Representative Matt Gaetz of Florida appeared last year at an event also attended by members of the Proud Boys, another extremist organization whose role in the Jan. 6 assault, like those of the Oath Keepers and Three Percenters, is being investigated by the F.B.I.
It is not clear whether any elected officials played a role in directly facilitating the attack on the Capitol, other than helping to incite violence through false statements about the election being stolen from Mr. Trump. Officials have said they are investigating reports from Democrats that a number of House Republicans provided tours of the Capitol and other information to people who might have gone on to be part of the mob on Jan. 6. . . .
In signaling either overt or tacit support, a small but vocal band of Republicans now serving in the House provided legitimacy and publicity to extremist groups and movements as they built toward their role in supporting Mr. Trump’s efforts to subvert the outcome of the 2020 election and the attack on Congress.
Saturday, January 30, 2021
The Labor Department released its weekly statistics last Thursday. It showed that an additional 847,000 workers filed for unemployment benefits in the week ending on January 23rd. The Trump/Coronavirus recession continues.
Fortunately, we now have a new president. Hopefully, President Biden can get a handle on the pandemic and begin to control it. The economy won't recover until that happens.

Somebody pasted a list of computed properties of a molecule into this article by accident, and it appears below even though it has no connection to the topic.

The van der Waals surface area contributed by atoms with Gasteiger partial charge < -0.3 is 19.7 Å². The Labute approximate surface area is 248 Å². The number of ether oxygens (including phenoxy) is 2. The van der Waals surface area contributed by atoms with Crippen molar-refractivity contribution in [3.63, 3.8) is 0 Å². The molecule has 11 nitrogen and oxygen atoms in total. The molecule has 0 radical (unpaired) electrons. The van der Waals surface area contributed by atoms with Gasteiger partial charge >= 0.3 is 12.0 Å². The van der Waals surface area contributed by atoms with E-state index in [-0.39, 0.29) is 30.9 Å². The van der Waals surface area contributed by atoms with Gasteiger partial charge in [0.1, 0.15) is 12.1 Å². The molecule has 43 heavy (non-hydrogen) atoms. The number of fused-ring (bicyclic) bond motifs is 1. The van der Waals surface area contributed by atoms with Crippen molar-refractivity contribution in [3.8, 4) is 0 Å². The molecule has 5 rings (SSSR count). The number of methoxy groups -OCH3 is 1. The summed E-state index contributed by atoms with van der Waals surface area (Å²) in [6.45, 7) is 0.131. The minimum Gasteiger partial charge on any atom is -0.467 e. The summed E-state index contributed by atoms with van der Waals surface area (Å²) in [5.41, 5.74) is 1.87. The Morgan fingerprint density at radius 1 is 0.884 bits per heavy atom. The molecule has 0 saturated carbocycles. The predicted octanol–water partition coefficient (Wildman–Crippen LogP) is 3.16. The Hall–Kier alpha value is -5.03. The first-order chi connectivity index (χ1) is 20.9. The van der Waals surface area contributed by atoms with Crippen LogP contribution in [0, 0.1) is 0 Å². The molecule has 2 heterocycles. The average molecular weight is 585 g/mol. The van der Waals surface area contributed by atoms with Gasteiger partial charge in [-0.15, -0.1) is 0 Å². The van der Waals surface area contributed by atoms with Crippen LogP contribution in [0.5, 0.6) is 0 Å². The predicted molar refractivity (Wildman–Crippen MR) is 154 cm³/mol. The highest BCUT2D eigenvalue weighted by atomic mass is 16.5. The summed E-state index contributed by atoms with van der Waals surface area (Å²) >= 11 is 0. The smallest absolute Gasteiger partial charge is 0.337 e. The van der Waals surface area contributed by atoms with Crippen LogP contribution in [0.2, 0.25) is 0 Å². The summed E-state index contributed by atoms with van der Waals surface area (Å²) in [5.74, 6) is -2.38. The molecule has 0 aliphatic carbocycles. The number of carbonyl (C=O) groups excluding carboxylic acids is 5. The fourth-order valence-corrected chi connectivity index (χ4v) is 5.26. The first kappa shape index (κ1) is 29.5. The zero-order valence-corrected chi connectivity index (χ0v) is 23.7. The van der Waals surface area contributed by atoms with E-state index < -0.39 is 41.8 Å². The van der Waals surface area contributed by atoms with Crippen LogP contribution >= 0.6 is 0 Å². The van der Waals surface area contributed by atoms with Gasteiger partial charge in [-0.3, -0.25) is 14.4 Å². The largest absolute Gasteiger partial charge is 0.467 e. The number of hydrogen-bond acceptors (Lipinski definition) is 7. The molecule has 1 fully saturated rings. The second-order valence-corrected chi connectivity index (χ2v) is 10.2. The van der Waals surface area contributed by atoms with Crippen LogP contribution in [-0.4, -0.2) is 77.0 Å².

Here is the official Labor Department statement:
In the week ending January 23, the advance figure for seasonally adjusted initial claims was 847,000, a decrease of 67,000 from the previous week's revised level. The previous week's level was revised up by 14,000 from 900,000 to 914,000. The 4-week moving average was 868,000, an increase of 16,250 from the previous week's revised average. The previous week's average was revised up by 3,750 from 848,000 to 851,750.
Sadly, that is no longer true. The right-wing crazies have taken over the party now -- the white supremacists, the religious bigots, and the conspiracy theory nuts. The GOP invited them in, because it wanted their votes and they thought they could control them. But they couldn't. The now control the party, and it is doubtful whether the party can right itself again, or even survive.
The following is from a New York Times column by Paul Krugman: